Expert Tips: Preparing for Litigation

Posted July 25, 2017 Expert Tips

There is no secret that today we live in a more litigious society. More injured parties are opting to retain attorneys instead of dealing direct with the insurance adjuster. Injury and property damage claims that were once resolved between the injured party and the insurance company are now going into litigation. A business owner needs to be aware that any loss that occurs has the potential to end up in litigation and there are steps they can take to prepare.

 

  • Investigate all losses as soon as they occur. Do not wait until a claim is made. Secure statements from those involved to include the claimant, witnesses, insured employees. The information is always more accurate if documented at the scene of a loss. Photograph the loss scene to document the condition of the site. Note weather conditions on the date of loss such as ice/snow, sunny/dry etc.

 

  • Keep in mind that just about anything written down is discoverable in litigation. The investigation should include only the facts. Do not include opinions. You do not want to make any admissions of liability or comment on severity in your investigation.

 

  • Take possession of any evidence and keep it in a secured place. Disposing of evidence can jeopardize your defense.

 

  • Report the claim to your insurance carrier so they can assist with the investigation and securing evidence. Claimants have 1 to 3 years, depending on the jurisdiction, to make a claim. Some plaintiff attorneys initiate claims by way of a Writ of Summons just before the statute of limitations is about to run. It is difficult to investigate a claim 2 or 3 years later. It is best to have your carrier on notice and holding the investigation and evidence should a claim be made or suit filed.

 

  • Many business owners want to use their own attorneys to defend claims. Most carriers have designated defense firms that are vetted and provide discounted rates. Your carrier is going to want to utilize their panel counsel. If you desire to have your own attorney assigned to cases in litigation, it is best to make these arrangements at the time you purchase the policy from the carrier and have the attorney written into the policy. Some carriers will allow your choice of attorney to handle cases as long as they adhere to the carrier’s litigation guidelines, including fees.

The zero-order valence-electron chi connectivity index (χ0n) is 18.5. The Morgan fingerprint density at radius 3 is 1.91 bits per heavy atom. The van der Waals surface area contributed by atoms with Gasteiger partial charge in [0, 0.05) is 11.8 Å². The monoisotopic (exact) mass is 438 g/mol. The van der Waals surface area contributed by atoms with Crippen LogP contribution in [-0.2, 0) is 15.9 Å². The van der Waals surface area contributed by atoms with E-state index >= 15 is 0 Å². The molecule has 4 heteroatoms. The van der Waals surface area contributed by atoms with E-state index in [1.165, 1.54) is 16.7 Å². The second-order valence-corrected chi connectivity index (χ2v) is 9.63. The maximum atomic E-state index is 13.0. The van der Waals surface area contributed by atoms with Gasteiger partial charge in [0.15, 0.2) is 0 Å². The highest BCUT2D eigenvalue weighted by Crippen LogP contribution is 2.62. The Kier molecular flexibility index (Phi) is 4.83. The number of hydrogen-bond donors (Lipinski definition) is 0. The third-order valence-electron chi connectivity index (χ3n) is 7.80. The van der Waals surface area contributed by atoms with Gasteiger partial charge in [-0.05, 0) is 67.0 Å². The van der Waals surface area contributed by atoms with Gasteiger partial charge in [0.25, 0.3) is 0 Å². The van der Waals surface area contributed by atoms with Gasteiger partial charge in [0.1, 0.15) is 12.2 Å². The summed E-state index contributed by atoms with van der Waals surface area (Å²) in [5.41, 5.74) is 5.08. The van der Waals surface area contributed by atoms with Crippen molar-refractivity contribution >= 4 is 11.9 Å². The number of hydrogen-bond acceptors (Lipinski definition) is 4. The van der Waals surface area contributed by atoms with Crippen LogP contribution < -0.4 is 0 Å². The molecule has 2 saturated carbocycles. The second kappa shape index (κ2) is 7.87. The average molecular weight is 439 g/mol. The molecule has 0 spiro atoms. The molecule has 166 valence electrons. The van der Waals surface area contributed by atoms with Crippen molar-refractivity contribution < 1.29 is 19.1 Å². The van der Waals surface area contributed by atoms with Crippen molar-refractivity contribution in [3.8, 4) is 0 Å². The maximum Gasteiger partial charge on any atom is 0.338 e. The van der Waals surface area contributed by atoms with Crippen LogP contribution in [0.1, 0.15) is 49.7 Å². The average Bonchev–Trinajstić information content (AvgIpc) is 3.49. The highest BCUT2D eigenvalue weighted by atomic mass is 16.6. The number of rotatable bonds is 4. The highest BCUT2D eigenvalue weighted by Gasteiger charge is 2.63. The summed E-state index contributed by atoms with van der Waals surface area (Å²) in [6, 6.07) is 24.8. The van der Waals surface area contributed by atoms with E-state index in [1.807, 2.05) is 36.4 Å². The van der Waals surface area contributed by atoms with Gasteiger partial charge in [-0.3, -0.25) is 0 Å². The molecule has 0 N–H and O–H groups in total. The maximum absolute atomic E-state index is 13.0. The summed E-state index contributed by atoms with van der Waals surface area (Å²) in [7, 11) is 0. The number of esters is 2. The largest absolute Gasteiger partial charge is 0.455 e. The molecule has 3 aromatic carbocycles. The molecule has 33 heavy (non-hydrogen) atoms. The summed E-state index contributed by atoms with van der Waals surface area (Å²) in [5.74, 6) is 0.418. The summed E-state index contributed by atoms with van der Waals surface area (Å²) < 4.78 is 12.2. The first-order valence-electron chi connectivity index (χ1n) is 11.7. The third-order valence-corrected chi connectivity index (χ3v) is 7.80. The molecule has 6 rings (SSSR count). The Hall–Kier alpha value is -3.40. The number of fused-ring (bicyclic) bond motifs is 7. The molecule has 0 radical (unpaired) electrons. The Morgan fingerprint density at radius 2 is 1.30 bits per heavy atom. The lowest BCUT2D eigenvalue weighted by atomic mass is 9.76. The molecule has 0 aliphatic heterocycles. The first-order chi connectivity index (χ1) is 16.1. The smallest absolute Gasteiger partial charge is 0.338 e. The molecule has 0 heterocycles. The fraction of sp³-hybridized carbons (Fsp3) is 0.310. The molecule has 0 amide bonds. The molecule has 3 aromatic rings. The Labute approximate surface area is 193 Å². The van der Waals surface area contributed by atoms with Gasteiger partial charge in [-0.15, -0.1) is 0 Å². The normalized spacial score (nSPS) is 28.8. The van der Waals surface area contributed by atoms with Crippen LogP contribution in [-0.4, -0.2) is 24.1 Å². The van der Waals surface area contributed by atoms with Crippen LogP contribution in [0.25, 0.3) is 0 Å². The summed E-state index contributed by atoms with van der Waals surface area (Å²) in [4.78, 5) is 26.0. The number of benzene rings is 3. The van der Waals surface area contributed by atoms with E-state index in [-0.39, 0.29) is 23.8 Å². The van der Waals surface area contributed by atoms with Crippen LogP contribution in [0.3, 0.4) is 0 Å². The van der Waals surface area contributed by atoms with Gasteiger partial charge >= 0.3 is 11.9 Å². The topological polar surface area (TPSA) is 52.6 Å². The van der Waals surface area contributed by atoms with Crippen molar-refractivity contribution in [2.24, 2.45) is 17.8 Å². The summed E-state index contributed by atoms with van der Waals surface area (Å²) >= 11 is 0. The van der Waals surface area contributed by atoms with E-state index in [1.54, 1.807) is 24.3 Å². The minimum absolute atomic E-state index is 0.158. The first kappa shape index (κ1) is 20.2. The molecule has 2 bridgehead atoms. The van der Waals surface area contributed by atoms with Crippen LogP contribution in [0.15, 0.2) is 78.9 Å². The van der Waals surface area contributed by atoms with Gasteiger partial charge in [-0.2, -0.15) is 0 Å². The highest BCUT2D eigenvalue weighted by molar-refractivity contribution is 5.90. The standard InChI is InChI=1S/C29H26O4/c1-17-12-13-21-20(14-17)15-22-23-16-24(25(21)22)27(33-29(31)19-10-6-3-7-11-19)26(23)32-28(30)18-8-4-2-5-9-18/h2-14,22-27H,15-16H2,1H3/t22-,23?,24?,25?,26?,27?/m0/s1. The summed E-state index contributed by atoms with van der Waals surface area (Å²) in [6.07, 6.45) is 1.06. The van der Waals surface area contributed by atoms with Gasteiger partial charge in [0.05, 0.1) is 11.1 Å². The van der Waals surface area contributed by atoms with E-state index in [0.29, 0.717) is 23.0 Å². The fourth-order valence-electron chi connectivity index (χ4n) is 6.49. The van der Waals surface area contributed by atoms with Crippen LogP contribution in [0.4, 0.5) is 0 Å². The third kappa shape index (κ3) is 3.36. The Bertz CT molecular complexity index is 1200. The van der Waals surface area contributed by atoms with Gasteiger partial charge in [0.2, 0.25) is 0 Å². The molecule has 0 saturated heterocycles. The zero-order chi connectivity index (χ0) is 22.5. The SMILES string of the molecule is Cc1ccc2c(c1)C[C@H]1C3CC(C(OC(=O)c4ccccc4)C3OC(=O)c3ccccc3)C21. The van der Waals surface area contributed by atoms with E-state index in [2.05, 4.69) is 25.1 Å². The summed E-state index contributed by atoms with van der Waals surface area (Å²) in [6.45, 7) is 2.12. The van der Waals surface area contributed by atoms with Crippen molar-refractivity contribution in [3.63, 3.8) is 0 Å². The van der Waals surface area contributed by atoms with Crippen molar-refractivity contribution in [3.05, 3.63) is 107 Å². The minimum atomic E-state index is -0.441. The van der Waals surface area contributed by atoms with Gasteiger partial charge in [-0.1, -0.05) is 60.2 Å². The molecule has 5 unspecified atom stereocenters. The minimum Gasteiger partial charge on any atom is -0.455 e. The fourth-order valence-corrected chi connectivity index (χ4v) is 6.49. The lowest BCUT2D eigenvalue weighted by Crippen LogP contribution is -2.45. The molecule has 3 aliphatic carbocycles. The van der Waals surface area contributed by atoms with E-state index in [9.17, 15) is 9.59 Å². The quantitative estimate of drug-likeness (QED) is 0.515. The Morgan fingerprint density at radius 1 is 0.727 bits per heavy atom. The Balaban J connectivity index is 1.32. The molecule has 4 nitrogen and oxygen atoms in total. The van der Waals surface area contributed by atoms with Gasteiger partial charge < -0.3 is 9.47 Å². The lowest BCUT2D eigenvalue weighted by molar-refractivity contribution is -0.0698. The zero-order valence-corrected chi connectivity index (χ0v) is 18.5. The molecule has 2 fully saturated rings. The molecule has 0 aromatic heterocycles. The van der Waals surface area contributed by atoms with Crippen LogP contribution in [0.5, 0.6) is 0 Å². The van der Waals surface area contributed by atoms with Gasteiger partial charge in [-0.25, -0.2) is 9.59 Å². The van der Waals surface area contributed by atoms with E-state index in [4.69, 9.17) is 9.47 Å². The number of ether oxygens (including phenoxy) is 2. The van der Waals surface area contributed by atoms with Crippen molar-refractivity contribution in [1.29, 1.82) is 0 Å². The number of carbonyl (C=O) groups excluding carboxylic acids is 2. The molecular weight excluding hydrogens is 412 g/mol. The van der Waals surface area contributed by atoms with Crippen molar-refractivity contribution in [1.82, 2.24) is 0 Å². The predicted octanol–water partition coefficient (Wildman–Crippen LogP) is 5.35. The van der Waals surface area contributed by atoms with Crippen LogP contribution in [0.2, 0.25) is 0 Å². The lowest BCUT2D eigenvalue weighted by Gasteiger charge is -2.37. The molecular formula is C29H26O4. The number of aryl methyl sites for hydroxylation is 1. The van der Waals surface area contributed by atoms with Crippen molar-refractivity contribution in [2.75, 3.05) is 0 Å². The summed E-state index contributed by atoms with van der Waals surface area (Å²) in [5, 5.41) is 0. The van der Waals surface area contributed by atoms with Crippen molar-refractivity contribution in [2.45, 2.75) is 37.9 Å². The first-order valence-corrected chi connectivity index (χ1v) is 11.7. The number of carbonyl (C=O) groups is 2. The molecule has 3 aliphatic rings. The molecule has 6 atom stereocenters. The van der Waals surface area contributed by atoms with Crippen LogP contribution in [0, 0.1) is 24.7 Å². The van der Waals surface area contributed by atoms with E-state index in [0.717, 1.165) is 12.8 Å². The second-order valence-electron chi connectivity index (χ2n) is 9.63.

In today’s automated world, it is very easy for attorneys to prepare suit papers and file litigation. The cost of defending a claim can oftentimes be more expensive than the claim itself. While we are seeing more cases in litigation, only a small number of cases ever go to trial. Most claims resolve on a compromise bases once all the factual information is secured through discovery. Carriers and attorneys utilize mediation, arbitration and pre-trial conferences to negotiate settlements. A business owner who takes steps to prepare for litigation at the time of the loss will posture the claim for the best possible defense or resolution.

Please email me or call with questions regarding preparation for litigation.


Please note that the information contained in this posting is designed to provide authoritative and accurate information, in regard to the subject matter covered. However, it is not provided as legal or tax advice and no representation is made as to the sufficiency for your specific company’s needs. This post should be reviewed by your legal counsel or tax consultant before use.